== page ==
I have no doubt that there is plenty of more evidence to be presented. But it doesn't surprise me that Samsung (or anyone else) would conduct a detailed analysis of the iPhone's features etc. in the course of creating a product to compete with it. Sounds like a standard practice.
C'mon guys... Apple won a patent for a, please hear this: "A system and method causes a computer to detect and perform actions on structures identified in computer data"... it is the troll jargon for a web search. How on earth they granted that?
Patents are supposed to protect the development, not kill it.
And then... copy what: the aspect ratio? or the touch screen? or a higher screen definition? or the BOM? So, I would not be able to use an ARM?
This is getting ridiculous...
Its not patent on a rectangle. Its a "DESIGN" patent of a tablet device. Its a valid form of patent which is used to protect ornamental designs, Aesthetic appearances of devices etc. Samsung is just downplaying the value by calling it a rectangle patent, even when they cant even come up with their own design. And again, as all patents, design patents can be invalidated if there is a prior art. If its just rectangle, why cant samsung bring a prior art and invalidate the patent?? A typical eg of a design patent is a coke bottle. You cant go and copy a coke bottle and fill it with xyz cola and say this is just a cylinder to the jury.
A retangle with rounded corners is a design!! Give me a break! If you look at all the latest samsung or anyone's LCD/LED TVs, they are a rectangle with rounded corners. IS this natural shape. Why would you have sharp corners in rectangle consumer products!!!
@eewiz I think the big fat button on the iPad and iPhone invalidate your argument, so clearly they did not copy the front. Same goes for sides and back. Design covers the whole device (positions, connections, keys), not just the bit you choose to look at. A patent is granted if it has a clear novel element to it, something a lay person could not dream up. I just don't see it in the design of Apple's products. Sure there is a ton of novelty in their manufacturing and how it is all held together, but then Samsung went entirely their own way by making the back cover removable (hint: useful). How can you call that a copy?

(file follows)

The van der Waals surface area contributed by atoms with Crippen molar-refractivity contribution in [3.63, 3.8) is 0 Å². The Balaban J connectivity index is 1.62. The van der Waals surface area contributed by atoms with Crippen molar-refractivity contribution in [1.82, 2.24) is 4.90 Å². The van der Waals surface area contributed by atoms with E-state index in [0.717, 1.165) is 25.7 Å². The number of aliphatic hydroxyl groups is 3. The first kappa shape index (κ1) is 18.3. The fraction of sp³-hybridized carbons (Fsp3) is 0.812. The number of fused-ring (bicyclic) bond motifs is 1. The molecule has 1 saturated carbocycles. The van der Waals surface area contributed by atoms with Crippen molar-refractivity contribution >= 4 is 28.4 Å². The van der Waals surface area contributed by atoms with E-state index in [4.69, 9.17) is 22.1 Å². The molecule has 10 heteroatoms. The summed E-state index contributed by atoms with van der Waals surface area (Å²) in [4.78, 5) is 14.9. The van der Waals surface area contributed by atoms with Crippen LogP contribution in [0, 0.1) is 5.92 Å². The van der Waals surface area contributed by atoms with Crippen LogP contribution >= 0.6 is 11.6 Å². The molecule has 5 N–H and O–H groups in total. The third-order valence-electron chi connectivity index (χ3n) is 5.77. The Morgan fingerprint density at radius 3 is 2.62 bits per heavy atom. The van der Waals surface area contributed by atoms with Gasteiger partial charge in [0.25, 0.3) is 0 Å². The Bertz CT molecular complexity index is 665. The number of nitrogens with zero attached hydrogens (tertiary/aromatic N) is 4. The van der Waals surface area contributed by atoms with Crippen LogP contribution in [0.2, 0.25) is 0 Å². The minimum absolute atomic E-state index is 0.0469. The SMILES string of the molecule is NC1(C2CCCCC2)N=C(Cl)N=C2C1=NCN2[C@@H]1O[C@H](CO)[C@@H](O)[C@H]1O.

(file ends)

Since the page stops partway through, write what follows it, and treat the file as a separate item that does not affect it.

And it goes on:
Samsung may have designed and manufactured the Retina display to specifications given by Apple. If that's the case, then Apple isn't copying anything by using it. The processor is manufactured by Samsung to Apple's specifications. Again, that's not copying by Apple. Those are normal customer / supplier arrangements.
For prior art, watch 2001: A Space Odyssey and see a flat rectangular device in action. Or Star Trek TNG. Anyone remember the menu wars for spreadsheets or computer desktops? How about Bally/Midway's argument that any game character that consumed (erased after passing over) dots was a PAC-MAN ripoff? I think they would have tried for turning on and off as patent-able idea, if they could have gotten away with it.
If you can't innovate, litigate. I can't remember when portable phones were not rectangular. Maybe a bit fatter, but battery technology improved as well as display technology. The patent system is broken; choose an area and then look at Google Patents or Free Patents Online. Try contact wetting - well known, but patents still being awarded in the face of massive prior art. How about Amazon's one-click! This will be an interesting case like the Oracle Google Java circus before it.
The Palm Pilot came out in 1996ish. It had rounded corners. It had a touch screen. It didn't have a keyboard. And today's iPhone software looks, acts, and behaves like that original software. That's 16 years ago...GMAB.
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The Other Tesla David Blaza5 comments I find myself going to Kickstarter and Indiegogo on a regular basis these days because they have become real innovation marketplaces. As far as I'm concerned, this is where a lot of cool ...